Dense towering buildings, crowded people and splendid night views; all of which do describe active Korea where countless of people run their business. As well as Koreans, more and more foreigners with diverse cultural backgrounds do business in Korea as its society is getting more open to different values. When starting business, to decide where to open it may be the first and the most important matter. It naturally involves legal issues. Leasing building for business may bring more complicated legal issues than owing one. Therefore, if you are to do business and lease a building in Korea, you may as well understand the laws on commercial building lease and their applications to practice so as to protect your right as a lessee. Korea has Commercial Building Lease Protection Act (hereafter referred to as “the Act”, which prescribes exceptions to the Civil Act concerning the lease of commercial buildings. I would like to introduce several points worthy of notice concerning the Act.
1. Scope of Application
According to the Article 2 of the Act, the Act shall apply to the lease of commercial buildings. The ‘commercial buildings’ are defined as buildings subject to business registration under the Article 3 (1) of the Act. In addition, the Act shall not apply the lease of which the amount of deposit exceeds the amount prescribed by Presidential Decree. The amount of deposit under paragraph (1) of the Article 3 depends on the area, and the amount shall be obtained by multiplying the rental value by the rate prescribed by Presidential Decree, 1/100. In particular, as for Seoul, the amount of deposit prescribed by Presidential Decree is 400 million KRW. This is a matter of simple mathematics. If you are a lessor of a commercial building in Seoul; the security deposit is 50 million KRW and the monthly rental fee is 1 million KRW, the obtained deposit is 150 million KRW (= 50 million KRW + 1 million KRW * 100). Then, your lease shall be applied by the Act since the obtained deposit is fewer than 400 million KRW.
2. Counterforce of a Lessee
Article 3 of the Act states “(1) A lease shall become effective against third parties on the day following the date on which a tenant files an application for the transfer of the relevant building and business registration…” Therefore, if you are to claim your right as a lessee of the leased building, you shall file an application for the transfer and complete business registration.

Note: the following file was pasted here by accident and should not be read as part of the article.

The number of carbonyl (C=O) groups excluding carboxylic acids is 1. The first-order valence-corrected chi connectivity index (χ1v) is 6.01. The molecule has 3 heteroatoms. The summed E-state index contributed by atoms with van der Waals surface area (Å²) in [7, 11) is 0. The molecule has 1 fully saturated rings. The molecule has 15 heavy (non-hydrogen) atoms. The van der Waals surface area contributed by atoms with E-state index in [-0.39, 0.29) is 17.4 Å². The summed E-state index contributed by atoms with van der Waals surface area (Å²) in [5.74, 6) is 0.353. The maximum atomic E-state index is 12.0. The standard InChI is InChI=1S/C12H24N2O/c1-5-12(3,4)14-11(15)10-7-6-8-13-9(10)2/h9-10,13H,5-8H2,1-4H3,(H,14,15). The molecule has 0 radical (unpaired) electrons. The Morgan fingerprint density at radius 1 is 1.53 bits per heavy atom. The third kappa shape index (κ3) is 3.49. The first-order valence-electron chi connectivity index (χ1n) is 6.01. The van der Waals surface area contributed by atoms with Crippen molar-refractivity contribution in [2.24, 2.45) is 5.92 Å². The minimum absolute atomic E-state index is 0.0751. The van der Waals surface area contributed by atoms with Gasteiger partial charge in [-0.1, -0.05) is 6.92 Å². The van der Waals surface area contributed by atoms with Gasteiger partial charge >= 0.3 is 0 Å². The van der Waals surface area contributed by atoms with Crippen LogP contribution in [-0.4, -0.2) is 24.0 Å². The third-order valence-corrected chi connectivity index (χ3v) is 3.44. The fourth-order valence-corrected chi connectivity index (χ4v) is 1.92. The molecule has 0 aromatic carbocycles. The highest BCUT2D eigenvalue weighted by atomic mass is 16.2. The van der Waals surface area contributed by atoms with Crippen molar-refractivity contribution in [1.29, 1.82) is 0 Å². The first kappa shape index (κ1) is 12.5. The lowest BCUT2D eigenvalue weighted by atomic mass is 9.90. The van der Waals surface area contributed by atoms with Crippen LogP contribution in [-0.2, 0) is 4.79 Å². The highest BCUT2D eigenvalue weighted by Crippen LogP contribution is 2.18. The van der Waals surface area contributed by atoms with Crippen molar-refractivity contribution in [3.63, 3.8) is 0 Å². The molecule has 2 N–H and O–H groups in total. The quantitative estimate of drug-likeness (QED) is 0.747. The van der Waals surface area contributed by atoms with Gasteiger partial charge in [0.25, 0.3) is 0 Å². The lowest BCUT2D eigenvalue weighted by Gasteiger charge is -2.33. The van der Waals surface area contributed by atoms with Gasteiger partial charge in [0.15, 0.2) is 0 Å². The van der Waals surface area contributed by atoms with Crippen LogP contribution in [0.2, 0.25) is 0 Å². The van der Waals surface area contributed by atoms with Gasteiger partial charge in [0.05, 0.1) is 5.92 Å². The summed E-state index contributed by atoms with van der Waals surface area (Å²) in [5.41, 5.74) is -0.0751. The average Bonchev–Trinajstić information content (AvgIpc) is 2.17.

3. Period of Lease
According to Article 9 of the Act, the period of the lease shall be determined a year if it is less than a year or is not determined, but the lessee may claim that such period determined for less than one year is valid. Article 10 of the Act stipulates that “(1) Where a tenant requests for renewal of a contract between six months and one month before the expiration of period of lease, a landlord shall not refuse it without justifiable grounds…” Under the paragraph (2) of the Article 9 of the Act, the lessee shall not claim whole period of lease including the period of initial lease to exceed five years even if he or she requests for renewal of a contract.
4. Overdue Rents and Termination
Article 10-8 of the Act states that “Where overdue rents of a lessee amounts to rents of three terms, a lessor may terminate a contract.” This means that unless a lessee wants to terminate a contract, the total amount of overdue rental fee shall not exceed that of three rental fees. Please understand that this rule shall also apply in the case the fees are not three consecutive months overdue. The total amount of overdue payment matters.
5. Right of Claim for Increase or Decrease of Rent
According to Article 11 of the Act, the lessor and the lessee may claim an increase or decrease in the future rent or security deposit. However, “in cases of an increase, it shall not exceed the rate set according to the standards prescribed by Presidential Decree.” Under Presidential Decree, the rate “shall not exceed 9/100 of the rents or deposits as at the time when the request is made”. In addition, the paragraph (2) of the Article 11 prescribes that “(n)o claim for increase under paragraph (1) shall be made within one year after the lease contract or agreed increase in rent, etc. is made”.
Collecting premium is an important right of a lessee. Article 10-3 of the Act defines premium as “a price, such as money, paid to a lessor or a lessee, other than deposits and rents, as a price for transfer or use of tangible or intangible property value, including business facilities, equipment, customers, credit, business know-how and business benefits generated from the location of a commercial building, which is paid by a person who conducts or who intends to conduct a business in a commercial building, the subject-matter of the lease”. A new lessee generally intends to pay premiums to a lessee in Korea. According to Article 10-4, a lessor shall not prohibit any lessee from collecting premium from a new lessee without any justifiable grounds.
If you have any further inquiries, please send me an email ([email protected]). My office is located near Seoul District Court and Gyodae station in Seoul.
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